Berry bowl holds plenty of interest
Published: Saturday, May 1, 2010 at 6:01 a.m.
Last Modified: Thursday, April 29, 2010 at 2:12 p.m.
Q: I am enclosing a picture of a china bowl marked "RS Prussia" that I received many years ago from an elderly friend. The bowl is approximately 11 inches in diameter. It has a satin-sheen finish and is beautifully decorated in gold. The bowl is in pristine condition with a picture of an elk or deer in the center.
Could you tell me about how old this piece of china might be and its approximate value?
A: Your attractive berry bowl was made in Germany prior to World War I. R.S. Prussia has been a specific category of collecting for several decades. Reinhold Schlegelmilch started his porcelain factory in 1869 in Suhl, Germany. Your bowl is likely more than 100 years old. The stag decoration at the center of the bowl adds to collector interest. I think it would sell in the $150 to $300 range.
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Q: I have attached five pictures of a creamer and sugar set that has been in my family more than 100 years. I have tried to show the mark on the bottom of the frame. They were a wedding present to my grandparents at the turn of the century. For an idea of the age, my mom was born in 1904 in Rochester, N.Y., about four years after their marriage.Anything you can tell me about these would be welcome.
A: The photographs are out of focus but at least clear enough to help. The metal portions or standards that hold the beautiful blue milk glass with white enamel and gilt decoration were made by the Meriden Britannia Company located in Meriden, Conn. The overall style is Aesthetic Revival. It was popular during the last quarter of the 19th century, the era your cream and sugar were produced. Current potential dollar value is $75 to $150 for the pair.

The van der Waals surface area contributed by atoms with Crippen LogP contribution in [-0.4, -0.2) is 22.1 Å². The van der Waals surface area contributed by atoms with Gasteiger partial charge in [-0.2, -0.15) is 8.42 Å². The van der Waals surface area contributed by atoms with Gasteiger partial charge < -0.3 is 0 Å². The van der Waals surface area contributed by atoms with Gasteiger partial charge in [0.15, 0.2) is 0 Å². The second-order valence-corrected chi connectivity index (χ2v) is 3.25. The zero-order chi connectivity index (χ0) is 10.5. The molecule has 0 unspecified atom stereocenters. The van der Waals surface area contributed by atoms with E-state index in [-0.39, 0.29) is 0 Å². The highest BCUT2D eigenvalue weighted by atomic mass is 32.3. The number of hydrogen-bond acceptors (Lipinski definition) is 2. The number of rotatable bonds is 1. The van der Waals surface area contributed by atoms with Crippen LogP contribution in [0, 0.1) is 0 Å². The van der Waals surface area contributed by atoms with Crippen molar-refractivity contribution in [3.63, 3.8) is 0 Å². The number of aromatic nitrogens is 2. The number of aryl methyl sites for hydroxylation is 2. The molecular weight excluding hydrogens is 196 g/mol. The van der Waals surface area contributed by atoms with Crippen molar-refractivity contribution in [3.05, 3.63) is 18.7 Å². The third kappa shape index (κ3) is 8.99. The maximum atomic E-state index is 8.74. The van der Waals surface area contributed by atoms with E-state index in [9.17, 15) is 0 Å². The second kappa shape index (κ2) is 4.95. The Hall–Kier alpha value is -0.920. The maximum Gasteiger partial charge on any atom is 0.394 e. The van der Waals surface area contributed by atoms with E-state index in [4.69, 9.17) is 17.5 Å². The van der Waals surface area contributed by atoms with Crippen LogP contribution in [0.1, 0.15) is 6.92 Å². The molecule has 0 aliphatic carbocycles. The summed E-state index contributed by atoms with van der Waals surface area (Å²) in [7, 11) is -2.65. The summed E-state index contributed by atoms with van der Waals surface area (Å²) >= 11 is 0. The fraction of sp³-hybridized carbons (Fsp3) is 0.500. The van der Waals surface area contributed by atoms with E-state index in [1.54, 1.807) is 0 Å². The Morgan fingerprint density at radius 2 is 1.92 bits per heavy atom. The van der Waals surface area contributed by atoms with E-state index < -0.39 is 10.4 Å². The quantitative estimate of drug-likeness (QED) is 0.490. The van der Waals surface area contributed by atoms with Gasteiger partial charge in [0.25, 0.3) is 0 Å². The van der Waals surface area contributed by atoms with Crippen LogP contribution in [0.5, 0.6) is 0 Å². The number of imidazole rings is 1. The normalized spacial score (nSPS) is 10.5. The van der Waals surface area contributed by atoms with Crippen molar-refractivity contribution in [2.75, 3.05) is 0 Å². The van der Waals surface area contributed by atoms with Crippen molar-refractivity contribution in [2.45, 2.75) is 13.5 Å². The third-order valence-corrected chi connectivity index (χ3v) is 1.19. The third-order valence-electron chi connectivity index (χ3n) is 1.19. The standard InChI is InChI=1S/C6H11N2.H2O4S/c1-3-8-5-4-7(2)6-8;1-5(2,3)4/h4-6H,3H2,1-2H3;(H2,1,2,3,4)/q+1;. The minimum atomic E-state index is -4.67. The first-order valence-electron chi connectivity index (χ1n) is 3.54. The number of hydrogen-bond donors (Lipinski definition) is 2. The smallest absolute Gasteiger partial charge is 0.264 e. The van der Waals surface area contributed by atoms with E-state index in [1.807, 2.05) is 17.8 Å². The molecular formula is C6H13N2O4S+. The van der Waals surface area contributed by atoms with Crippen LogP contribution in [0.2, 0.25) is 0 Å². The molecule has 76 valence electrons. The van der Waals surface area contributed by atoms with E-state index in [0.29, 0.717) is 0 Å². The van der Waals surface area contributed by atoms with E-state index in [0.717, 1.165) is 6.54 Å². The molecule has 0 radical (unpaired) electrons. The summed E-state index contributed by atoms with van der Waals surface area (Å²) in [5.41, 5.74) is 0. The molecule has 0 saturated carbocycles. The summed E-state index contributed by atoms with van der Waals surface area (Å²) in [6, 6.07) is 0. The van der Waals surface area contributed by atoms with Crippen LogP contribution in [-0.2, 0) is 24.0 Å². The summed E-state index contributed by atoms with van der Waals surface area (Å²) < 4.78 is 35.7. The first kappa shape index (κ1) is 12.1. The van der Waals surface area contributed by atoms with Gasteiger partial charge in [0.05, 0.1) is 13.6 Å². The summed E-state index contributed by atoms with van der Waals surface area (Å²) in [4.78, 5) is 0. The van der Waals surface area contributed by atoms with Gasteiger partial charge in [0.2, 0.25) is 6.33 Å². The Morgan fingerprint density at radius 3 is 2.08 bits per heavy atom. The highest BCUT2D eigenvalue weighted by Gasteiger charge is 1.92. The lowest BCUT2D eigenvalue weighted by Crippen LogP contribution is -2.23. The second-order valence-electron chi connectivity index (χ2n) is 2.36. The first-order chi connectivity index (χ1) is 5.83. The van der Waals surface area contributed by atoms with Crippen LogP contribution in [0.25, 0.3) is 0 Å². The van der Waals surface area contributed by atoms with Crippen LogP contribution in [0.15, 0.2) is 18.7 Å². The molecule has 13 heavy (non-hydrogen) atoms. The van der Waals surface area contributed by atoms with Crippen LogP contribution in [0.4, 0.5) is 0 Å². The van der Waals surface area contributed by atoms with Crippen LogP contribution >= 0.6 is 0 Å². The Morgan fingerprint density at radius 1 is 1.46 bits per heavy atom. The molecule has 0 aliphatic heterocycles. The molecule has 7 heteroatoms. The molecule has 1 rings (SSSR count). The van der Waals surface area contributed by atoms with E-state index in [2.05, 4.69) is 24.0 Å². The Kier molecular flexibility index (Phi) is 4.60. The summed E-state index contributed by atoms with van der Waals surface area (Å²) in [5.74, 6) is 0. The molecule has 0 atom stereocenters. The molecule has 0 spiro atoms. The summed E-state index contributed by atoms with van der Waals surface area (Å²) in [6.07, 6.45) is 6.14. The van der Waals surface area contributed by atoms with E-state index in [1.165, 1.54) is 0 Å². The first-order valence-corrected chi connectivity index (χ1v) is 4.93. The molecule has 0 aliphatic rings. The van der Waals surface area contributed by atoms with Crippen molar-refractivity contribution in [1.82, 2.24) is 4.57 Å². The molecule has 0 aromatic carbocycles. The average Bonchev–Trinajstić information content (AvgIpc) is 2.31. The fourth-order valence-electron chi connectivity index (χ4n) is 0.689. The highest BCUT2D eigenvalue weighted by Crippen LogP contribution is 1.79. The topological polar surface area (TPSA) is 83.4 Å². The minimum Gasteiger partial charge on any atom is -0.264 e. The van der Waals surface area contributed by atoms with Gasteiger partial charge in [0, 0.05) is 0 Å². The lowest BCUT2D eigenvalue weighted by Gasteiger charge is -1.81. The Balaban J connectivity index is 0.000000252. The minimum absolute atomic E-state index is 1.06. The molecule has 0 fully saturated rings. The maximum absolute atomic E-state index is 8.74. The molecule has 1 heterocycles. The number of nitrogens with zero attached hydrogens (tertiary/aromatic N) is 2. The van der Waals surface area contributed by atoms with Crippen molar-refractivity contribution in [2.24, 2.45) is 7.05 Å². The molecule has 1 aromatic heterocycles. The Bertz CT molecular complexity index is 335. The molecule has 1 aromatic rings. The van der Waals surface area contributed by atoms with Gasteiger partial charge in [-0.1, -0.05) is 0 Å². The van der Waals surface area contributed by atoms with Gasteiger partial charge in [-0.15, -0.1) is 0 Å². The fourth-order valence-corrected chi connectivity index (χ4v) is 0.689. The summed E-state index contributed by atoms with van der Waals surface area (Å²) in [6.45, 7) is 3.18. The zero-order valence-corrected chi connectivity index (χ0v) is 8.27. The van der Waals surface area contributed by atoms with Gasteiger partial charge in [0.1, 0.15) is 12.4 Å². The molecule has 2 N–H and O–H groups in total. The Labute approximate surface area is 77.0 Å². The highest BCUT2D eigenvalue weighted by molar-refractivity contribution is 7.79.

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Q: The enclosed pictures are of a paperweight given to me at the moon shot in 1969 by one of the space doctors. It is gold-plated. The hole in the middle holds a small American flag. It shows the surface of the moon with the names of the areas. I am wondering if it has value to a space-item collector. If so, could you tell me the value?
A: There is collector interest in space exploration memorabilia. However, the item you have is not what those interested are looking for. Current potential dollar value is below $50. I suggest you write the story of how you got it and pass it on in the family.
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Q: Enclosed is my friend's photograph of her Sheraton table. She saw it on television, and it was valued at $10,000. I told her to get an appraisal from you. The table opens up and has all sorts of surprises, leaves, etc.
B.T., Salt Springs
A: The Sheraton style originated in the late 18th to early 19th centuries. Although the outward appearance of your friend's game table is in Sheraton style, combination game to dining tables were not made until the 20th century, so the dollar value of your friend's table is not $10,000. It would likely sell in the $150 to $300 range.
John Sikorski is an Ocala antiques dealer. He hosts a call-in radio show, ‘’Sikorski’s Attic,’’ on WUFT-FM (89.1 FM). It can be heard each Saturday from noon to 1 p.m. Send your questions to Sikorski’s Attic, c/o The Gainesville Sun, 2700 S.W. 13th St., Gainesville,
FL 32608-2015; or e-mail firstname.lastname@example.org.
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